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Ambitious roadmap aims to eradicate neglected tropical diseases by 2030

Dark-field light micrograph of whipworms (Trichuris trichiura). Credit: Keystone

The World Health Organization (WHO) last week launched a 10-year roadmap to prevent, control and eliminate neglected tropical diseases (NTDs) by 2030.

NTDs are a diverse group of 20 communicable diseases, caused by parasites, bacteria, viruses, fungi, and toxins. Despite often being preventable NTDs such as trachoma, a bacterial infection that affects the eyes, or soil-transmitted helminthiases, common infections caused by parasitic worms, can have debilitating and sometimes fatal consequences.

In a statement, WHO director general Tedros Adhanom Ghebreyesus vowed to “end the scourge of neglected tropical diseases,” which affects around 1.7 billion mostly poor people worldwide.

“Their impact is felt more often than not by the very people who are least equipped to bear the burden of suffering and disability, not to mention the profound social and economic burdens of disease” explains Dr Mwelecele Ntuli Malecela, Director, WHO department of control of NTDs.

The new roadmap was agreed at the 73rd World Health Assembly in November and replaces the previous roadmap, which was published in 2012 and ended last year. The WHO said that although “substantial progress” has been made, not all the 2020 targets have been met and that the new plans shows where “critical gaps” and actions need to be taken to reach the 2030 targets. These include:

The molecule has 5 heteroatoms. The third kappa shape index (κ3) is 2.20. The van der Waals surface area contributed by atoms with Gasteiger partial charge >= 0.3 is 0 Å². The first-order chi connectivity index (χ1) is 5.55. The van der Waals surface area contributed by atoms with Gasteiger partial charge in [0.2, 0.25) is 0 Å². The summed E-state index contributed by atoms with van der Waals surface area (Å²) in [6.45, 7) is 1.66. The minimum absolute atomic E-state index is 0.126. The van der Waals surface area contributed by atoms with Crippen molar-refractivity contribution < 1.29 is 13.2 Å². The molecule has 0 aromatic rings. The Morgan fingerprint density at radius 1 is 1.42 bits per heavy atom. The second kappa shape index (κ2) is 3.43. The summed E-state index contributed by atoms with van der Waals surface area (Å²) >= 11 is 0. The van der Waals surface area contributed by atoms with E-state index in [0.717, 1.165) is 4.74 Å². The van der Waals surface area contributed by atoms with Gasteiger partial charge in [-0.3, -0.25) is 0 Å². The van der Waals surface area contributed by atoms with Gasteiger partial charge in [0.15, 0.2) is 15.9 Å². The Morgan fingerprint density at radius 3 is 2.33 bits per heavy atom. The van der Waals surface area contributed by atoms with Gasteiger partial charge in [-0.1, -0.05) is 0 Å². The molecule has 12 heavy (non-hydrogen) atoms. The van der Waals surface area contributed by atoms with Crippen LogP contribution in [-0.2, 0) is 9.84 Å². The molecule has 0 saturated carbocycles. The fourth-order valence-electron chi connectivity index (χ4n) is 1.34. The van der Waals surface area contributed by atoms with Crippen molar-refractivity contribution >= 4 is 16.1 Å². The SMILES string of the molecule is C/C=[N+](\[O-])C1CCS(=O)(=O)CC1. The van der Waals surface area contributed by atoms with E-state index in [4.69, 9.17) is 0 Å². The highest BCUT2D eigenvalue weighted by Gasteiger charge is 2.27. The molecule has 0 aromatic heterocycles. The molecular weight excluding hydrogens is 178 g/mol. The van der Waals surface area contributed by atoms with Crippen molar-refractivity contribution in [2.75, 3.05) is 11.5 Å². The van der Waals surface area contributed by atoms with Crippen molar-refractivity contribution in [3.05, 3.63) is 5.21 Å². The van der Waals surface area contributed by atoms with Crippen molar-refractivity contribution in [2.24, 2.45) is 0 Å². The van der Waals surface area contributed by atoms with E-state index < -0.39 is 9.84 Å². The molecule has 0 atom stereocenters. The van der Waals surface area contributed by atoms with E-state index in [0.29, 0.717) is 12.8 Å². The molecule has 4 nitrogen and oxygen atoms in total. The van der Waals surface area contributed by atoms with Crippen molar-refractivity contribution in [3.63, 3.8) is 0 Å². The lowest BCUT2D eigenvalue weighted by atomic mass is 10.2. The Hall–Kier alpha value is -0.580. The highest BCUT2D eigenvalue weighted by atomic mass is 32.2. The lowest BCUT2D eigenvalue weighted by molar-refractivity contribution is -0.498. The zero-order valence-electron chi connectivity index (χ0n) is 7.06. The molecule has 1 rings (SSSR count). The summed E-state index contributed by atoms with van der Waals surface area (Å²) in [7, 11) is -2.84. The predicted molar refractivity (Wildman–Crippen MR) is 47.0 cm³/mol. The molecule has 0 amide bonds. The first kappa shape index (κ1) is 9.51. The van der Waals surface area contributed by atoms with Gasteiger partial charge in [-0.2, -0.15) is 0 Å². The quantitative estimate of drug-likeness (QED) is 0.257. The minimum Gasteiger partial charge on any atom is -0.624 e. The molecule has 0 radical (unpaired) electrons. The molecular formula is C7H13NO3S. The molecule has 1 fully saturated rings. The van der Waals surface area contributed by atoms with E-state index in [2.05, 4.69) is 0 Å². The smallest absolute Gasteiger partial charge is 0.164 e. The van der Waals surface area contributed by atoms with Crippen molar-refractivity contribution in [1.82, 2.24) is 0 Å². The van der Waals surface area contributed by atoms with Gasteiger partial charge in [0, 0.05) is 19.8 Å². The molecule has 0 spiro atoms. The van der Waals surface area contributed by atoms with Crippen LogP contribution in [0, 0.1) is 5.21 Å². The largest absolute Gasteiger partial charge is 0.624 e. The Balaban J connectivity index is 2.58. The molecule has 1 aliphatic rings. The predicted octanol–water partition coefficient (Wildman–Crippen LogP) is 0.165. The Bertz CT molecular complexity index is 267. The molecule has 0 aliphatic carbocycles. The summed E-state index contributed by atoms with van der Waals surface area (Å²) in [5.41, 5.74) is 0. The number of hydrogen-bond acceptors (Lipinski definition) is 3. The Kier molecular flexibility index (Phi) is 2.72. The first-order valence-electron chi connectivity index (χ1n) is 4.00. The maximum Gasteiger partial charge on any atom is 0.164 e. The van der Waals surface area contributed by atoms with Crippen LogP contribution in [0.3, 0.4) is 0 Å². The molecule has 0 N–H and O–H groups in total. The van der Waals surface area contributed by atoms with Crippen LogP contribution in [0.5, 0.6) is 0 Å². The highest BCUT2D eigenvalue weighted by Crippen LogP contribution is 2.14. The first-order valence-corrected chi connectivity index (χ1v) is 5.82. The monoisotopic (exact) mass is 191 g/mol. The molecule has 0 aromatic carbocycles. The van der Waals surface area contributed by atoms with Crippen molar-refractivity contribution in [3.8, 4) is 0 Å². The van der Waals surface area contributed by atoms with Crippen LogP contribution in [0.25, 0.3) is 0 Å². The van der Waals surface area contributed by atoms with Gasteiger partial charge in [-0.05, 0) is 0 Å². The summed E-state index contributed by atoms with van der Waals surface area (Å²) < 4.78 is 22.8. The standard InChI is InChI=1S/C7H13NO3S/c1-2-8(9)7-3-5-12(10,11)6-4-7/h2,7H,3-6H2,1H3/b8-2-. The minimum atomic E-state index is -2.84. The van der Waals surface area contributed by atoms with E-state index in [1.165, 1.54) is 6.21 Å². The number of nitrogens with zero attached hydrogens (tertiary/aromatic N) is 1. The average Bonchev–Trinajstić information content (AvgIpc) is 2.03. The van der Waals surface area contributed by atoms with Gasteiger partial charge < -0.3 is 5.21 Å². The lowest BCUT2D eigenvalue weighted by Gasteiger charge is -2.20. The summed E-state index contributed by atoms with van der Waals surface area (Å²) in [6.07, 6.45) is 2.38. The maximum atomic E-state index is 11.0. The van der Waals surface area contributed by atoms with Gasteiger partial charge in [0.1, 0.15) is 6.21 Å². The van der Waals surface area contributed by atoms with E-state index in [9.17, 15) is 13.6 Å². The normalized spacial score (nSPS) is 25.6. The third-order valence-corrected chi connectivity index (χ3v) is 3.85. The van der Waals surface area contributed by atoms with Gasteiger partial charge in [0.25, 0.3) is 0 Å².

• Reducing the number of people requiring treatment for NTDs by 90 per cent.

  • Eliminating at least one NTD in 100 countries.

  • Eradicating two diseases: dracunculiasis, commonly known as Guinea-worm disease; and yaws, a chronic skin disease that primarily affects children under 15 years of age.

  • Reducing disability-adjusted life years (DALYs), the number of years lost due to ill health or disability, related to NTDs by 75 per cent.

The road map also lists 10 targets aligned with the sustainable development goals designed to address gaps across multiple diseases by integrating the approaches within national health systems.

"At its core, this road map aims to put people first. It involves working across sectors in delivering programmes for all the 20 NTDs and promoting equity and country ownership" said Malecela. "To do so programmes have to be sustainable with measurable outcomes, backed by adequate domestic financing.”

Since the launch of the 2012 London Declaration where governments, research institutes and pharmaceutical companies pledged to work together to control and eliminate at least 10 NTDs, around 500 million fewer people are at risk and 42 countries have eliminated at least one NTD, the WHO said.

This trajectory to end NTDs is promising but to do so “we need to do things differently” Ghebreyesus continued. “This means injecting new energy into our efforts and working together in new ways to get prevention and treatment for all these diseases, to everyone who needs it.”